For students and recently qualified staff, having the confidence to escalate care for young patients can mean earlier detection of issues, and improved chances of recovery.
Nottingham Children’s Hospital treats over 40,000 every single year, with 120 beds across the wards and three day case units seeing children for appointments in oncology, surgery and general medicine.
Kate Berridge was working in the education team, supporting junior and newly qualified members of staff, when she saw a gap between a student nurse being supported during their studies, and their experience once qualified, with real responsibility to spot issues with the youngest patients in Nottingham Children’s Hospital and escalate where needed.
With a background as a Junior Sister in critical care, Kate realised this was often down to confidence, and young staff having the experience and faith in their knowledge to act if and when needed.
A lightbulb momentThis moment of realisation sparked a project, funded by Nottingham Hospitals Charity, to develop pocket-sized reference cards for newly qualified staff and students to refer to when on duty. These cards, which when laminated can be attached to a lanyard, contain all sorts of crucial reference information at a glance, to support healthcare staff in their day-to-day care.
Kate developed the reference materials based on input from the evidence-based council recommendations. They include emergency procedures, routine feeding charts, observations and escalation protocols, safeguarding information, and general care guidelines.
The ultimate goal was to empower staff with readily available information, giving them confidence to approach another member of staff for support if a young patient displays vital signs which are outside of the age-appropriate standards.
Making an impact on patient careThe project was funded by the Quick Wins programme, which is an initiative set up by Nottingham Hospitals Charity to approve smaller grants under £2,000, which could be implemented quickly. The programme is run in partnership with the hospital’s Improvement & Transformation team - for more information contact: I&TT@nuh.nhs.uk.
The Charity granted £647 to kick-start the project, which covered the initial costs of ordering and printing the cards. Longer term, Kate plans to update the cards every three years and sell additional copies, income from which will go towards reprints to continue the project in a sustainable way.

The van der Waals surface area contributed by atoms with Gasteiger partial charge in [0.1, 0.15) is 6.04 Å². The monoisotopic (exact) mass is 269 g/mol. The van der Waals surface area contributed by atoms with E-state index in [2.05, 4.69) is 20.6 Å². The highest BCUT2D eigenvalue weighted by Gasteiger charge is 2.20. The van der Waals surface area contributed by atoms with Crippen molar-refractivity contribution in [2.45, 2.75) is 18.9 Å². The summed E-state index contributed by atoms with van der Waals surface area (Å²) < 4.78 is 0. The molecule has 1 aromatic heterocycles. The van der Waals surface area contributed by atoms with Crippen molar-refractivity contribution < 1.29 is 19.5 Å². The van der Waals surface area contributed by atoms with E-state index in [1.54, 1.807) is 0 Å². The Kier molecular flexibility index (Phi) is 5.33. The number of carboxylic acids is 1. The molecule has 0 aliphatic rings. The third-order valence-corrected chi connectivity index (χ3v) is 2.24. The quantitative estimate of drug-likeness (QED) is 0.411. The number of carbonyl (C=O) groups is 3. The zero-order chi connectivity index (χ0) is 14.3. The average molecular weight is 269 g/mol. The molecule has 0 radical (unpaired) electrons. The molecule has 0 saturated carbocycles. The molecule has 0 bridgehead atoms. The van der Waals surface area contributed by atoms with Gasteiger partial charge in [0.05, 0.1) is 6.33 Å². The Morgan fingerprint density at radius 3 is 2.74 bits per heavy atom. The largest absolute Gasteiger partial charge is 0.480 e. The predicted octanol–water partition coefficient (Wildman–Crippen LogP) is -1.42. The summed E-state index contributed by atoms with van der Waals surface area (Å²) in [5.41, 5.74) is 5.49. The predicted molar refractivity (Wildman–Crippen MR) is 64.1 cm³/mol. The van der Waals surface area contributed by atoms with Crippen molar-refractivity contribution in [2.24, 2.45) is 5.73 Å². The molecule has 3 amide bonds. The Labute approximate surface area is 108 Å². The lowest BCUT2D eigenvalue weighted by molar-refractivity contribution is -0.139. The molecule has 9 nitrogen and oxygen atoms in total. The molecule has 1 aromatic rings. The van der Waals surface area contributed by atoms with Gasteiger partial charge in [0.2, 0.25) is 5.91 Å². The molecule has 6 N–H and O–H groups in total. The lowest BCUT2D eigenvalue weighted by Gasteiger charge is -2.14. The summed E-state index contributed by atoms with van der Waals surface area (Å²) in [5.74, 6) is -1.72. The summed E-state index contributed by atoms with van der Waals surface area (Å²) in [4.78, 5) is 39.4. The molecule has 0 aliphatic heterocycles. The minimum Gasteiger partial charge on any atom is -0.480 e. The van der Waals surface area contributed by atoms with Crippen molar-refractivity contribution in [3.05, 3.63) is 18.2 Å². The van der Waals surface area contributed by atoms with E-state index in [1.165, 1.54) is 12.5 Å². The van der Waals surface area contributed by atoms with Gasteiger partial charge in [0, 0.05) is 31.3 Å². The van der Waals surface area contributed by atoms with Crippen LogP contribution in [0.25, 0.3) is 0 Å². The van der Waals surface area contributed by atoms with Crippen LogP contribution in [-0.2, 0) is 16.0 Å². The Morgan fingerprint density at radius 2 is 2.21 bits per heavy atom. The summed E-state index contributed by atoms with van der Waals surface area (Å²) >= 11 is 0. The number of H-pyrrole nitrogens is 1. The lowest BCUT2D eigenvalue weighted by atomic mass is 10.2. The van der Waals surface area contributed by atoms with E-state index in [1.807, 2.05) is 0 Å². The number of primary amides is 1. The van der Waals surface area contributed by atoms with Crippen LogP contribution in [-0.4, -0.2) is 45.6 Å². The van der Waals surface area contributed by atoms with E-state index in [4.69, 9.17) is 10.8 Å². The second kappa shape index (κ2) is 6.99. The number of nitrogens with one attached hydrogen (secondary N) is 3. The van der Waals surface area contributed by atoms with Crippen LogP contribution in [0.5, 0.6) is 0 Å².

The cards have now been distributed across Nottingham Children’s Hospital and the impact has been felt by students and newly qualified staff alike. With the reference cards readily available on lanyards, healthcare staff can quickly access vital information in emergency situations.
Kate said: “This project has really emphasised the importance of preventing transitional shock for our junior members of staff after they have qualified, and easing stress in high-pressure situations.
“The feedback from staff has been overwhelmingly positive, instilling confidence and competence within our newly qualified colleagues. For students who are from beyond Nottingham, perhaps Sheffield or Derby, having access to these reference cards contributes towards a standardisation of care across the region too, so it’s having an even wider positive impact.”
Taking pride in new ideasKate is also a Charity Scholar, and feels so proud of the project's success, highlighting its alignment with her degree subject of Research and Innovation.
In Kate's words, "I'm really proud of it. The cards cover the most basic things to give confidence, so they feel reassured that they know what they're doing.”
This innovative project is a testament to the positive impact that a bright idea within a department can have, to improve outcomes for both healthcare professionals and the young patients they serve. Nottingham Children's Hospital extends a heartfelt thank you to donors like you, for making this transformative project possible.